Once the postseason became a thing, rule makers became anxious about the possibility of a tie, so they again consulted the Highlanders, who predictably recommended something they called “sudden death overtime.” The NFL accepted this suggestion, though their rejection of beheadings remains controversial to some. The sudden death rule was: you flip a coin to decide possession of the football, and then the first team to score any points is the winner.

This was too radical a notion to just leap into; it had to be tested, and the first NFL overtime game was won, Manhattan Project style, by the Rams in the 1955 preseason. Then, after the radiation cleared, the first postseason overtime, known as “the greatest game ever played,” was won in 1958 by the Baltimore Colts.

Things Get Weird

But from the very start, after that inaugural 1955 preseason overtime game, there was dissatisfaction -- from the winners, no less! -- with the importance of the coin toss. The winner of the toss was winning 60% of the games, which was too lopsided to be fair.

So the rules committee sat down and brainstormed ways to make the NFL overtime less lopsided and arbitrary, and hit upon the remarkable idea -- the kind only a committee of professionals can come up with -- of making the asymmetry much more arbitrary and obvious. Now, through a complicated system, it’s possible for both teams to possess the ball in overtime, provided they all remember to bring enough eye of newt.

We’re making that up about the newts, probably. Please don’t blind any newts. But if you read the official overtime rules -- go ahead, it’s only 1113 words, we’ll wait -- you’ll know that coin flip plus touchdown still equals winning without the other side ever possessing the football.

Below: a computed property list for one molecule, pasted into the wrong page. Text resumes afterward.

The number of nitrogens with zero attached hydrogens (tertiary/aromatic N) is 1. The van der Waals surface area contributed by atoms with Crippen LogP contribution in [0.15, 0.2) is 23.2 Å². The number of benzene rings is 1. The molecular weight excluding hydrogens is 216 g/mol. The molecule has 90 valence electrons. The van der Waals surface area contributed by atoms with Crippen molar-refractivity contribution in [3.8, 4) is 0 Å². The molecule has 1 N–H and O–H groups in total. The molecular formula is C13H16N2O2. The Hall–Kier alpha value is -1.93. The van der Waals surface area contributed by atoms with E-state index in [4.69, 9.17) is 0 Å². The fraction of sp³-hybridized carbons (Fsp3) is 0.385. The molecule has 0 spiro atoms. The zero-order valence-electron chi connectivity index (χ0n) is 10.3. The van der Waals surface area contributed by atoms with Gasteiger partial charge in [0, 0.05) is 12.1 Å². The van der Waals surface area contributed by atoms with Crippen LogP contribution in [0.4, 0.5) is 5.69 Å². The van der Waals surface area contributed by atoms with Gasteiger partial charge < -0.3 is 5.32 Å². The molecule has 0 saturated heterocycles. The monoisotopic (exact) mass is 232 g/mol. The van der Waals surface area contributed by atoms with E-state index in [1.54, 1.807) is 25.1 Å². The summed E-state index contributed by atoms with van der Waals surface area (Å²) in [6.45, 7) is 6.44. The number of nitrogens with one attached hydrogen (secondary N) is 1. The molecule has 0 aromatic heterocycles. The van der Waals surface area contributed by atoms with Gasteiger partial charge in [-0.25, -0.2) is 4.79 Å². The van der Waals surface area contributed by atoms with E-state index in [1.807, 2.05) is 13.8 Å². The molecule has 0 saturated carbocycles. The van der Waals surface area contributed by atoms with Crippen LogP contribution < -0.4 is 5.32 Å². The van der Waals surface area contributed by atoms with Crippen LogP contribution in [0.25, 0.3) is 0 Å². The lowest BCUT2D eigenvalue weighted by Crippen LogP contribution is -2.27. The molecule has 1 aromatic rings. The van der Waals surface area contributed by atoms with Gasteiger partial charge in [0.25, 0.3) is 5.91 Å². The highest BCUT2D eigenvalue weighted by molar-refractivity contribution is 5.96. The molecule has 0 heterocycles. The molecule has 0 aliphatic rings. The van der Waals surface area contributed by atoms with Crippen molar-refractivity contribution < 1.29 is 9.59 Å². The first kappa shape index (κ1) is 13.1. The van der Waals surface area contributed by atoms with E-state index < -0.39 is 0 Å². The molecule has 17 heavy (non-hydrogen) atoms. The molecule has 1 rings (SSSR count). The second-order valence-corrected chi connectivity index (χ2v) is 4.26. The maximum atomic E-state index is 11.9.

The way forward

This is all true despite college football proving that a symmetrical overtime system not only works fairly, but is ridiculously exciting to watch. Yet purists -- possibly the same people who used to wear those leather helmets -- object to the college system by saying “defense is part of the game!”

We considered this objection seriously and carefully, and sent our researchers out to investigate, and they came back to us with a stunning discovery: Not only is the defensive side permitted on the field during college overtimes, they are even permitted to try their hardest to thwart the offensive side! Defenses even affect the outcome of college overtime games!

Once we heard this amazing news, we were convinced that the current NFL overtime rules are among the dumbest rules in sports history, and we favor a college-style system.

Now please excuse us while we go and adjust our zone coverage.